Representatives of a Utah company blew into Fort Lauderdale last week, like barnstorming medicine men, claiming to have a little piece of magic in a cloud-and-sky-decorated trailer parked outside the Broward County Library. The company, AquaMagic, says its technology "creates water out of thin air." In the trailer was what seemed to be a giant dehumidifier that filters air, condenses it to make water, then filters the result.
The 'Pipe took a swig the other day and lived to tell the story.
Company President Jonathan Wright, a tall, gentle fellow, stands by in a blue company button-down shirt. He fills clear plastic cups for passersby. At least two of them agree: AquaMagic water tastes exactly like, well, real water.
"Yeah! Tastes good!" says Julie Aikman, a Broward County employee who's carrying a banana.
Joshua Washington, who works across the street, wanders up, Newport in one hand, coffee mug in the other.
"Water made from air?" he reads. "It's produced from rain water?"
"The air," Wright corrects gently. "You know, the humidity in the air?"
Washington takes a sip. "Nice," he pronounces.
Wright makes a pitch in the mayor's office.
"We've got an exciting new technology that can help with preparing the community for disaster " he begins.
Mayor Ben Graber interrupts him, with the brusqueness of an official who's accustomed to hearing pitches.
"I'm a scientist," he says. "I understand the process."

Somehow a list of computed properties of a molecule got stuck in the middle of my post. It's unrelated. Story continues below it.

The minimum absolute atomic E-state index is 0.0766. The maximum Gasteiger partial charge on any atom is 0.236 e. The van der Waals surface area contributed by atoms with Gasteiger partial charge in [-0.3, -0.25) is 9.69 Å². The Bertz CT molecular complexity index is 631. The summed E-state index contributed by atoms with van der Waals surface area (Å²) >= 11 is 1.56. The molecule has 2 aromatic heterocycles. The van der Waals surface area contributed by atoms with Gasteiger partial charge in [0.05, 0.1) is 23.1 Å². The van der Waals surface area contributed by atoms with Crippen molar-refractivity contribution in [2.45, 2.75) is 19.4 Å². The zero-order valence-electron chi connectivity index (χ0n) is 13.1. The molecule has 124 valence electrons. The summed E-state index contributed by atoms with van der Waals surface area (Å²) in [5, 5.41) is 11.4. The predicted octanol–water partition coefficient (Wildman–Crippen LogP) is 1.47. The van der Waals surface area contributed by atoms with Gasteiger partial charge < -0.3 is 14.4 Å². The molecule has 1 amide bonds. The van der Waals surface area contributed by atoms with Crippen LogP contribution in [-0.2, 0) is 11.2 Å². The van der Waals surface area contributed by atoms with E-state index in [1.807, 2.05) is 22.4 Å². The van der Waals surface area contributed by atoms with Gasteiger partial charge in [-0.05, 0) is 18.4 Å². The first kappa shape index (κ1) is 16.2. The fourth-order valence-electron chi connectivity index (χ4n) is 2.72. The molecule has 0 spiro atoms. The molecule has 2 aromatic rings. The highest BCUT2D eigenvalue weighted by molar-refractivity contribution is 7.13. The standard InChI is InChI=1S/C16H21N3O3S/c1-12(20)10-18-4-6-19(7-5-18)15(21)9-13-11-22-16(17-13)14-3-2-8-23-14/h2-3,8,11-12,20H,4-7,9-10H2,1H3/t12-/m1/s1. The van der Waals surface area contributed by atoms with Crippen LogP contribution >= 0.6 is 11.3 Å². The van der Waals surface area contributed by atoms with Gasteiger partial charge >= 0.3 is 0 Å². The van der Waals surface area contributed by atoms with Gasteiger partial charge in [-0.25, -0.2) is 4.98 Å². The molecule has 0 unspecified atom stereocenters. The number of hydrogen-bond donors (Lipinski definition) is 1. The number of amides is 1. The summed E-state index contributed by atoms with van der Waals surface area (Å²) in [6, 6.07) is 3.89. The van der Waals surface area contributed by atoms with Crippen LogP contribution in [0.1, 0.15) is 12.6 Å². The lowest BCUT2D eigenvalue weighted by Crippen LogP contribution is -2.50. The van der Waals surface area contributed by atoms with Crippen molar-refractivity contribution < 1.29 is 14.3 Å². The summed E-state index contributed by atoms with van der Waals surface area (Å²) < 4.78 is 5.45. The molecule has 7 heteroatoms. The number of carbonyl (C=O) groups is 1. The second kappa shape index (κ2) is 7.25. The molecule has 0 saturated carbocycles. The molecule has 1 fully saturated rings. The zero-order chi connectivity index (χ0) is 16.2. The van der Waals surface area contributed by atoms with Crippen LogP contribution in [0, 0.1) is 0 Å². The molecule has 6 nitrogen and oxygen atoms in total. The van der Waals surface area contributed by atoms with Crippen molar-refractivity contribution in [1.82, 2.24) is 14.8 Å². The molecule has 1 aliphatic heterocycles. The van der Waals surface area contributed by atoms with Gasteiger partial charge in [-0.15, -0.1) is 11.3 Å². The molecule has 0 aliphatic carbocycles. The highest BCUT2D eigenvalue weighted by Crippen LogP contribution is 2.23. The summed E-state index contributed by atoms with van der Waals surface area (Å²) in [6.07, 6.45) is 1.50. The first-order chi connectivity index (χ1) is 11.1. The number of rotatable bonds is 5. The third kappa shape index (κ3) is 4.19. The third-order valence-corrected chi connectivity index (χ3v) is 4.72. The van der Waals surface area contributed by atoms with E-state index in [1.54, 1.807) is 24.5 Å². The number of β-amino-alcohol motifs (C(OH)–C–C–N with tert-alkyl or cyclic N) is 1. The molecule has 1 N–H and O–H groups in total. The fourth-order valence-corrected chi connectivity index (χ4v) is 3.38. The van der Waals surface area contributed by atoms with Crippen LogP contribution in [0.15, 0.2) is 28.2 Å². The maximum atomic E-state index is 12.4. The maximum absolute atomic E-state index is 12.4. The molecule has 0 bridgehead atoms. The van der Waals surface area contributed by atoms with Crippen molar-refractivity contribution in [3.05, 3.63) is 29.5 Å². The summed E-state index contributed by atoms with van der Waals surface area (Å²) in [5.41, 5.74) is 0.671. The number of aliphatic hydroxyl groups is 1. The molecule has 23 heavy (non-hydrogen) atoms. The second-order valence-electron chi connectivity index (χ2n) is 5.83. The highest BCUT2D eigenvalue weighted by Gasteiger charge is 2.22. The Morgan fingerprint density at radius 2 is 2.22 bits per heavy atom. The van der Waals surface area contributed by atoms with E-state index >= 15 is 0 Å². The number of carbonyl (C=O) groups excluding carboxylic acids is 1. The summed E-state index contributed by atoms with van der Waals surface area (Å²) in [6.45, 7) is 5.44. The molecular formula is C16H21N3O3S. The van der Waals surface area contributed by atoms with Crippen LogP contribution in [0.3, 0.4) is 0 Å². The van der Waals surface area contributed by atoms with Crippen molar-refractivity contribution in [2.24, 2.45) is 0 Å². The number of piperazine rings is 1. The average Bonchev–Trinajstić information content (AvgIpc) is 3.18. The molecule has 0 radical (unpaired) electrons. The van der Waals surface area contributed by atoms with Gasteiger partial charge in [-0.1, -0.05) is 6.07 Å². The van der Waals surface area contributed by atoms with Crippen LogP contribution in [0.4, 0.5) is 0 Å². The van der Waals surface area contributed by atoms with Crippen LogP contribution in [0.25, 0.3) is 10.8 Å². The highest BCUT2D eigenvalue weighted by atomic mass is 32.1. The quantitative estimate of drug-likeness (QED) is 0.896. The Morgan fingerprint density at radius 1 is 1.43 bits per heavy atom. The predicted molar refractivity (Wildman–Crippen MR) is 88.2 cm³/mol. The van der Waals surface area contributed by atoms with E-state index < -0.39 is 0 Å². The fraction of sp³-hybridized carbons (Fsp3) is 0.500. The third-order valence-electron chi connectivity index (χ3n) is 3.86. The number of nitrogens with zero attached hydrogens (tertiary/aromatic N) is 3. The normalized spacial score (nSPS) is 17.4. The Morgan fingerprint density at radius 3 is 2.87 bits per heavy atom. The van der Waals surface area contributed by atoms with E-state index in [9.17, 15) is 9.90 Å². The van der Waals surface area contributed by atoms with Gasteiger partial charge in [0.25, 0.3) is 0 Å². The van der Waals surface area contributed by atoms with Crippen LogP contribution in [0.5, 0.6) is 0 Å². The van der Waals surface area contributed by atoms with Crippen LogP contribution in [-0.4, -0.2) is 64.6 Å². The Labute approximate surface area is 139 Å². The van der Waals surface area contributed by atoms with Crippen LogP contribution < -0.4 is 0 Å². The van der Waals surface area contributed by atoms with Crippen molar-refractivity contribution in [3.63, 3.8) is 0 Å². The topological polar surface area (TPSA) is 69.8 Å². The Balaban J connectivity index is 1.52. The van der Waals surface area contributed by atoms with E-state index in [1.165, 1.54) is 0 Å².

He wants facts. How do you avoid pollutants? Electrostatic filter. How much does the machine cost? $35,000. How is it powered? Gas. What's the cost? Thirty cents for a gallon of water.
Graber sounds impressed. "Very, very interesting," he says. He wants his own taste, but he's not making any hasty purchases. In fact, none of the cities that AquaMagic has hit thus far on a 183-stop "hurricane tour" have bitten (though they've sipped). Some are getting grants and some are trying to find the money, Wright claims.
"We're at the cusp of a fair bit of action," he says.
Big problem, though. A Miami company, Air Water, which is peddling what seems to be the same machine, and inventor James Reidy are both poised to do some legal sparring.
The air-into-water industry has been mired in legal troubles practically from the beginning, when Reidy drank water out of his dehumidifier and deemed it pretty good. Reidy sold his patent rights to several companies, the latest being Air Water Corp. in Miami, and copycat companies have sprung up around the country. But Wright won't get sucked into that dispute. He insists that AquaMagic uses totally different technology and won't be caught in Reidy's web of patent-infringing imitators.